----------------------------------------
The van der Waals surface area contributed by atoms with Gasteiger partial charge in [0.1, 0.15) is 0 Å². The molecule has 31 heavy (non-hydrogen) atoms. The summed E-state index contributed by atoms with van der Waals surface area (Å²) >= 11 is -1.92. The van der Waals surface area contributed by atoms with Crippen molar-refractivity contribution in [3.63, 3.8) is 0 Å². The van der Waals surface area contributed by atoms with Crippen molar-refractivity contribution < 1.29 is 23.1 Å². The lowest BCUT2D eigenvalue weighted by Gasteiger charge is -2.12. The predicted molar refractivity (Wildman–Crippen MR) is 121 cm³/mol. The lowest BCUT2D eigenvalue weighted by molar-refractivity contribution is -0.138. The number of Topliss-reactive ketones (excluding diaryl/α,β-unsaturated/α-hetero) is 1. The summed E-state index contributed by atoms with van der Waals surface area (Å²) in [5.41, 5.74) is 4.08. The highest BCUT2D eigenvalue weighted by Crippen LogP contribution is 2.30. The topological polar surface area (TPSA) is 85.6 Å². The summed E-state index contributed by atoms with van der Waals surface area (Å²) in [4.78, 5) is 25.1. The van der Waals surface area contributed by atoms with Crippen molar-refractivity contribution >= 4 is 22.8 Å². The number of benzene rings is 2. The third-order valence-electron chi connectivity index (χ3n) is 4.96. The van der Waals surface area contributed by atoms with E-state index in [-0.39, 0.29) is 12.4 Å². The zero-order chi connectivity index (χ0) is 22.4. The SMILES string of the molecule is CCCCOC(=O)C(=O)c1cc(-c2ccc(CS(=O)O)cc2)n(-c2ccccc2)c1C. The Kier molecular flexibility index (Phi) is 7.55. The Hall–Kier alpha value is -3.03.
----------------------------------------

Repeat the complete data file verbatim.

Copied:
The van der Waals surface area contributed by atoms with Gasteiger partial charge in [0.1, 0.15) is 0 Å². The molecule has 31 heavy (non-hydrogen) atoms. The summed E-state index contributed by atoms with van der Waals surface area (Å²) >= 11 is -1.92. The van der Waals surface area contributed by atoms with Crippen molar-refractivity contribution in [3.63, 3.8) is 0 Å². The van der Waals surface area contributed by atoms with Crippen molar-refractivity contribution < 1.29 is 23.1 Å². The lowest BCUT2D eigenvalue weighted by Gasteiger charge is -2.12. The predicted molar refractivity (Wildman–Crippen MR) is 121 cm³/mol. The lowest BCUT2D eigenvalue weighted by molar-refractivity contribution is -0.138. The number of Topliss-reactive ketones (excluding diaryl/α,β-unsaturated/α-hetero) is 1. The summed E-state index contributed by atoms with van der Waals surface area (Å²) in [5.41, 5.74) is 4.08. The highest BCUT2D eigenvalue weighted by Crippen LogP contribution is 2.30. The topological polar surface area (TPSA) is 85.6 Å². The summed E-state index contributed by atoms with van der Waals surface area (Å²) in [4.78, 5) is 25.1. The van der Waals surface area contributed by atoms with Crippen molar-refractivity contribution >= 4 is 22.8 Å². The number of benzene rings is 2. The third-order valence-electron chi connectivity index (χ3n) is 4.96. The van der Waals surface area contributed by atoms with E-state index in [-0.39, 0.29) is 12.4 Å². The zero-order chi connectivity index (χ0) is 22.4. The SMILES string of the molecule is CCCCOC(=O)C(=O)c1cc(-c2ccc(CS(=O)O)cc2)n(-c2ccccc2)c1C. The Kier molecular flexibility index (Phi) is 7.55. The Hall–Kier alpha value is -3.03.